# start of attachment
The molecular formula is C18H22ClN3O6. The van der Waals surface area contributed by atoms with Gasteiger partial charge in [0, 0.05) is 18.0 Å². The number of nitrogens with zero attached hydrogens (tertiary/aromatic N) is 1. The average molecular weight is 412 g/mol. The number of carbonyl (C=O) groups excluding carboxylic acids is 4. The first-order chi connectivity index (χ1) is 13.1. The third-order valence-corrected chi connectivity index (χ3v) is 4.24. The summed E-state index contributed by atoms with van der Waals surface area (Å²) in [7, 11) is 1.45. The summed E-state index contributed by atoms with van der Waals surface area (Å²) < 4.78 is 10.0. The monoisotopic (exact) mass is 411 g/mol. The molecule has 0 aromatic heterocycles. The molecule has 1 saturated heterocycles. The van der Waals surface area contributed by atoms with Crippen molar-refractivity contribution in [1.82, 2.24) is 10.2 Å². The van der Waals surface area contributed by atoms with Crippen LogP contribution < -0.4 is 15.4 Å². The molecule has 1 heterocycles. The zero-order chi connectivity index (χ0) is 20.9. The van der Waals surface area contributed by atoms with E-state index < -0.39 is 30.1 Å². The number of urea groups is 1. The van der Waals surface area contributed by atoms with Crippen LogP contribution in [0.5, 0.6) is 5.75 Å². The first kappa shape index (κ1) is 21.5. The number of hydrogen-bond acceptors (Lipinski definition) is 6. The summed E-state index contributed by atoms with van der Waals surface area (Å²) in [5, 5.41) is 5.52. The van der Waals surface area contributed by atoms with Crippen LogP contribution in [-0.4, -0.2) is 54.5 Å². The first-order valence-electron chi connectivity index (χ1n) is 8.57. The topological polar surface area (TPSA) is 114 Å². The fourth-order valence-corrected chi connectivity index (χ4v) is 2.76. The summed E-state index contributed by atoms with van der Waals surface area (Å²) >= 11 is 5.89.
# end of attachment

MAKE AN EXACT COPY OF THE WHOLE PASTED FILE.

The molecular formula is C18H22ClN3O6. The van der Waals surface area contributed by atoms with Gasteiger partial charge in [0, 0.05) is 18.0 Å². The number of nitrogens with zero attached hydrogens (tertiary/aromatic N) is 1. The average molecular weight is 412 g/mol. The number of carbonyl (C=O) groups excluding carboxylic acids is 4. The first-order chi connectivity index (χ1) is 13.1. The third-order valence-corrected chi connectivity index (χ3v) is 4.24. The summed E-state index contributed by atoms with van der Waals surface area (Å²) in [7, 11) is 1.45. The summed E-state index contributed by atoms with van der Waals surface area (Å²) < 4.78 is 10.0. The monoisotopic (exact) mass is 411 g/mol. The molecule has 0 aromatic heterocycles. The molecule has 1 saturated heterocycles. The van der Waals surface area contributed by atoms with Crippen molar-refractivity contribution in [1.82, 2.24) is 10.2 Å². The van der Waals surface area contributed by atoms with Crippen LogP contribution < -0.4 is 15.4 Å². The molecule has 1 heterocycles. The zero-order chi connectivity index (χ0) is 20.9. The van der Waals surface area contributed by atoms with E-state index < -0.39 is 30.1 Å². The number of urea groups is 1. The van der Waals surface area contributed by atoms with Crippen LogP contribution in [0.5, 0.6) is 5.75 Å². The first kappa shape index (κ1) is 21.5. The number of hydrogen-bond acceptors (Lipinski definition) is 6. The summed E-state index contributed by atoms with van der Waals surface area (Å²) in [5, 5.41) is 5.52. The van der Waals surface area contributed by atoms with Crippen LogP contribution in [-0.4, -0.2) is 54.5 Å². The first-order valence-electron chi connectivity index (χ1n) is 8.57. The topological polar surface area (TPSA) is 114 Å². The fourth-order valence-corrected chi connectivity index (χ4v) is 2.76. The summed E-state index contributed by atoms with van der Waals surface area (Å²) >= 11 is 5.89.